Most wrist weights have a wide strap or band that wraps around the wearer’s wrist. In many cases, the band is elastic, so it can fit on different sizes of wrists without having to be measured. Some wrist weights have a Velcro closure that is also size adjustable. When wearing a wrist weight, secure it tightly enough so it won’t move around or fall off. Don’t tighten it to the point of cutting off circulation, though.
Wrist weights come in a variety of materials. Some have Velcro in the clip, while others contain stainless steel weights. Many wrist weights have a pouch with water or sand inside that adds weight. Sand- and water-filled weights are usually more comfortable than other options.
Some wrist weights have a silicone or neoprene band that wraps around harder materials like steel. This gives the weights a softer feel without impacting how heavy they are. It also has the added benefit of making the wrist weight moisture-resistant, which is great for those who build up a sweat or exercise in the elements.
How much you can expect to spend on a wrist weight
On average, wrist weights cost $10-$20. Some higher-end, adjustable models cost $20-$50.
Wrist weight FAQ
Can kids use wrist weights?
A. As long as the weights are light enough and fit the kid’s wrists well, it should be fine to use them. Just remember, wrist weights can cause injury when used improperly or if they’re too heavy.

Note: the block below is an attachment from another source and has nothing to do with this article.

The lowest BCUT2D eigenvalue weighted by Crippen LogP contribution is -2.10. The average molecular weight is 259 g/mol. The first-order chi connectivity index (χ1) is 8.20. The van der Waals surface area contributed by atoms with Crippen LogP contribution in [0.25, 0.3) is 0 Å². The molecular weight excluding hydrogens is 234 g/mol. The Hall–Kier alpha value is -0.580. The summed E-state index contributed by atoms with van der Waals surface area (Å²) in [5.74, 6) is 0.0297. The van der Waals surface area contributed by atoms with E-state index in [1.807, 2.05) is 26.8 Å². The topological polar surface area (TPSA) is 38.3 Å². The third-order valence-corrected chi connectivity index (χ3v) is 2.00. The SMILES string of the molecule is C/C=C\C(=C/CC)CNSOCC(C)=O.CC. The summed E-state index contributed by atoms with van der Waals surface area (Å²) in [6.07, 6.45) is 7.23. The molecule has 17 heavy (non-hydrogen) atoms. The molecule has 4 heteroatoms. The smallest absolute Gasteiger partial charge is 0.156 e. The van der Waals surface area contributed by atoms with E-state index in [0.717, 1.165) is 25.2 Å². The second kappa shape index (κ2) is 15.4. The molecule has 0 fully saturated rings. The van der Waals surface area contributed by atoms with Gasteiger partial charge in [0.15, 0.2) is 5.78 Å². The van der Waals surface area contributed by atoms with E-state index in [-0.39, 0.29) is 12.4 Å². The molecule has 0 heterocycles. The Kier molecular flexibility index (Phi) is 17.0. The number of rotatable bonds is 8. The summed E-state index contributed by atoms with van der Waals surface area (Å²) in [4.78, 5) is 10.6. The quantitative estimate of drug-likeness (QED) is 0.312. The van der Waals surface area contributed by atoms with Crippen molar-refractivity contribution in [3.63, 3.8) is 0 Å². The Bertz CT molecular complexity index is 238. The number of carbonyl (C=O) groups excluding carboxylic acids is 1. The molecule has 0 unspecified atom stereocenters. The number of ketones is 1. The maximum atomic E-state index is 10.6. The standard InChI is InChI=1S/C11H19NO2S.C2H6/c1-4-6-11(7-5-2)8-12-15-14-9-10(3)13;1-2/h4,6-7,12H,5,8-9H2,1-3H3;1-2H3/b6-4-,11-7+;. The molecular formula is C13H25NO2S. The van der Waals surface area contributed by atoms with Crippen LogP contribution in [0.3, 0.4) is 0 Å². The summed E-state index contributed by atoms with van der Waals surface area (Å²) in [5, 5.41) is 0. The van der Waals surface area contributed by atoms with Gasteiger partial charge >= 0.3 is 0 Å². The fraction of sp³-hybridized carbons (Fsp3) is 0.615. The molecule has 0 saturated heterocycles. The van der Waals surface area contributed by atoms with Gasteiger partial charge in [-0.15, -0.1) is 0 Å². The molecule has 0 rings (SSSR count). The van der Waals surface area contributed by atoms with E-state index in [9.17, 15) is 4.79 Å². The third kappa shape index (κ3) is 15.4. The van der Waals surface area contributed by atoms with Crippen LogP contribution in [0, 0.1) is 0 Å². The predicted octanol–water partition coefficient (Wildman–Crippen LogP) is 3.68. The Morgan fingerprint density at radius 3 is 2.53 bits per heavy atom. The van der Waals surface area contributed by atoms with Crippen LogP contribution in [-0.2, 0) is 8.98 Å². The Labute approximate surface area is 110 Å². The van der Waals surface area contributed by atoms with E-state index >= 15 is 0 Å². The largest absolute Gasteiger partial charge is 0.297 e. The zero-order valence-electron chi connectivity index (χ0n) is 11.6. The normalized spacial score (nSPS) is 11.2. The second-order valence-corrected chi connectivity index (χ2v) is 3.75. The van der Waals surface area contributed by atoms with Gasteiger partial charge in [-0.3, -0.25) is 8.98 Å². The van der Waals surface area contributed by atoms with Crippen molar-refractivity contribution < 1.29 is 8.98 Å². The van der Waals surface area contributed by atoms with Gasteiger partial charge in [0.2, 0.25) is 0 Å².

Can you use wrist weights on your ankles?
A. Some wrist weights double as ankle weights. This is especially true of larger wrist weights.
What’s the best wrist weight to buy?
Top wrist weight
What you need to know: Adjustable and extra-comfortable, these silicone-wrapped, stainless steel wrist weights double as ankle weights for some people.
What you’ll love: Instead of using a traditional Velcro connection, these wrist weights use a series of holes, similar to a belt, and a buckle. The weights themselves are soft and durable. They’re great for those who do yoga, Pilates and light strength training.
What you should consider: Although they have a secure fit, a weight with a hook-and-loop strap is easier to put on.
Where to buy: Sold by Amazon
Top wrist weight for the money
What you need to know: These small, neoprene wrist weights are affordable and add a small amount of resistance to most workout routines.
What you’ll love: Although they come in two sizes, these wrist weights have a Velcro closure that makes it easy to adjust them for most wrists. They’re great for jogging, running and core training. Plus, they’re breathable and resistant to moisture.
What you should consider: Even with the adjustable closure, they’re on the smaller side.
Where to buy: Sold by Amazon
Worth checking out
What you need to know: Adjustable and durable, these wrist weights also work as ankle weights.
What you’ll love: Offered in several colors, these wrist weights consist of sturdy neoprene. The pockets are filled with sand, making them a more comfortable option than metal. Plus, they have an easy-to-use Velcro closure.
What you should consider: They’re a little wide for people with smaller wrists, so they may be better as ankle weights.
Where to buy: Sold by Amazon
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Angela Watson writes for BestReviews. BestReviews has helped millions of consumers simplify their purchasing decisions, saving them time and money.